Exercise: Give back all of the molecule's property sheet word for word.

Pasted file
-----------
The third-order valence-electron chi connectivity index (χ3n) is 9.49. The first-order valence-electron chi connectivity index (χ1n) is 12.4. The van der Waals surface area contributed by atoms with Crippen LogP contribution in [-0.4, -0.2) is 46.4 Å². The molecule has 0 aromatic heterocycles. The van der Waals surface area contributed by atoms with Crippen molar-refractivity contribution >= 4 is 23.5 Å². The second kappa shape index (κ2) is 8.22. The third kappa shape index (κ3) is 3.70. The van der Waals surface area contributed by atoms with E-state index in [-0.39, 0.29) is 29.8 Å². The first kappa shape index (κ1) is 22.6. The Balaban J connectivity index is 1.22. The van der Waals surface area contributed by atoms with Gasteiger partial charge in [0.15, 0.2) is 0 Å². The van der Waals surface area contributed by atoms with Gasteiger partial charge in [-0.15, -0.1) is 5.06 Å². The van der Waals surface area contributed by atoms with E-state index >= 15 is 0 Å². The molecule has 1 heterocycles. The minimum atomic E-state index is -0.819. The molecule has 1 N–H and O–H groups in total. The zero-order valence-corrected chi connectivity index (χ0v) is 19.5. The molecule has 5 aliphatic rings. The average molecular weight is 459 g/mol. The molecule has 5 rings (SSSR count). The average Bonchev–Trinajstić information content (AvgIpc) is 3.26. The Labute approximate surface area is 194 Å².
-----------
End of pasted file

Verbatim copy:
The third-order valence-electron chi connectivity index (χ3n) is 9.49. The first-order valence-electron chi connectivity index (χ1n) is 12.4. The van der Waals surface area contributed by atoms with Crippen LogP contribution in [-0.4, -0.2) is 46.4 Å². The molecule has 0 aromatic heterocycles. The van der Waals surface area contributed by atoms with Crippen molar-refractivity contribution >= 4 is 23.5 Å². The second kappa shape index (κ2) is 8.22. The third kappa shape index (κ3) is 3.70. The van der Waals surface area contributed by atoms with E-state index in [-0.39, 0.29) is 29.8 Å². The first kappa shape index (κ1) is 22.6. The Balaban J connectivity index is 1.22. The van der Waals surface area contributed by atoms with Gasteiger partial charge in [0.15, 0.2) is 0 Å². The van der Waals surface area contributed by atoms with Gasteiger partial charge in [-0.15, -0.1) is 5.06 Å². The van der Waals surface area contributed by atoms with E-state index >= 15 is 0 Å². The molecule has 1 heterocycles. The minimum atomic E-state index is -0.819. The molecule has 1 N–H and O–H groups in total. The zero-order valence-corrected chi connectivity index (χ0v) is 19.5. The molecule has 5 aliphatic rings. The average molecular weight is 459 g/mol. The molecule has 5 rings (SSSR count). The average Bonchev–Trinajstić information content (AvgIpc) is 3.26. The Labute approximate surface area is 194 Å².